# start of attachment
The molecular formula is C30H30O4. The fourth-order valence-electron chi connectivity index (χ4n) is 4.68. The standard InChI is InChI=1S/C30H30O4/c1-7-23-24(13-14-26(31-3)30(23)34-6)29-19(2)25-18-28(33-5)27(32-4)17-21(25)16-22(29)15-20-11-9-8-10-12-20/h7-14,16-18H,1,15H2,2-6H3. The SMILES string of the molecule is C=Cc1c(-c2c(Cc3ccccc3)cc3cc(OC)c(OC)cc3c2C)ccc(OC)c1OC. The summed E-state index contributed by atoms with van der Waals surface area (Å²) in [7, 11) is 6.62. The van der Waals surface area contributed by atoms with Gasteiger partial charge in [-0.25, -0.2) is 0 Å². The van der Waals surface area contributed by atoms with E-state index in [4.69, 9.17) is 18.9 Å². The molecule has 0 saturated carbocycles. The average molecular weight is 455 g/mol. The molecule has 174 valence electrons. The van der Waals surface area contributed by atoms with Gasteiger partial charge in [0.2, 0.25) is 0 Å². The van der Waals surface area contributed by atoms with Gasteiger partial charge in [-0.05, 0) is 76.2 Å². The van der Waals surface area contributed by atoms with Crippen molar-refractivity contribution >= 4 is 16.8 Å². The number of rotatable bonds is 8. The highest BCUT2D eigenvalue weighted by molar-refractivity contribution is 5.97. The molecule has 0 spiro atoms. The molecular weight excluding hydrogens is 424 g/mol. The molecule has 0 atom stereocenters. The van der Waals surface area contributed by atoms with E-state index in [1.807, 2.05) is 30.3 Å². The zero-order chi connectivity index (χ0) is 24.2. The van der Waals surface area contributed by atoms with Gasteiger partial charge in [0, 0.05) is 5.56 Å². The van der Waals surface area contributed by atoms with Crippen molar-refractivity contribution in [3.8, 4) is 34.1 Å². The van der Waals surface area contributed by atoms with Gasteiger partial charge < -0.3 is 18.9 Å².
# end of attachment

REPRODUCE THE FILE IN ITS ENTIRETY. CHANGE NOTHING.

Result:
The molecular formula is C30H30O4. The fourth-order valence-electron chi connectivity index (χ4n) is 4.68. The standard InChI is InChI=1S/C30H30O4/c1-7-23-24(13-14-26(31-3)30(23)34-6)29-19(2)25-18-28(33-5)27(32-4)17-21(25)16-22(29)15-20-11-9-8-10-12-20/h7-14,16-18H,1,15H2,2-6H3. The SMILES string of the molecule is C=Cc1c(-c2c(Cc3ccccc3)cc3cc(OC)c(OC)cc3c2C)ccc(OC)c1OC. The summed E-state index contributed by atoms with van der Waals surface area (Å²) in [7, 11) is 6.62. The van der Waals surface area contributed by atoms with Gasteiger partial charge in [-0.25, -0.2) is 0 Å². The van der Waals surface area contributed by atoms with E-state index in [4.69, 9.17) is 18.9 Å². The molecule has 0 saturated carbocycles. The average molecular weight is 455 g/mol. The molecule has 174 valence electrons. The van der Waals surface area contributed by atoms with Gasteiger partial charge in [0.2, 0.25) is 0 Å². The van der Waals surface area contributed by atoms with Gasteiger partial charge in [-0.05, 0) is 76.2 Å². The van der Waals surface area contributed by atoms with Crippen molar-refractivity contribution >= 4 is 16.8 Å². The number of rotatable bonds is 8. The highest BCUT2D eigenvalue weighted by molar-refractivity contribution is 5.97. The molecule has 0 spiro atoms. The molecular weight excluding hydrogens is 424 g/mol. The molecule has 0 atom stereocenters. The van der Waals surface area contributed by atoms with E-state index in [1.807, 2.05) is 30.3 Å². The zero-order chi connectivity index (χ0) is 24.2. The van der Waals surface area contributed by atoms with Gasteiger partial charge in [0, 0.05) is 5.56 Å². The van der Waals surface area contributed by atoms with Crippen molar-refractivity contribution in [3.8, 4) is 34.1 Å². The van der Waals surface area contributed by atoms with Gasteiger partial charge < -0.3 is 18.9 Å².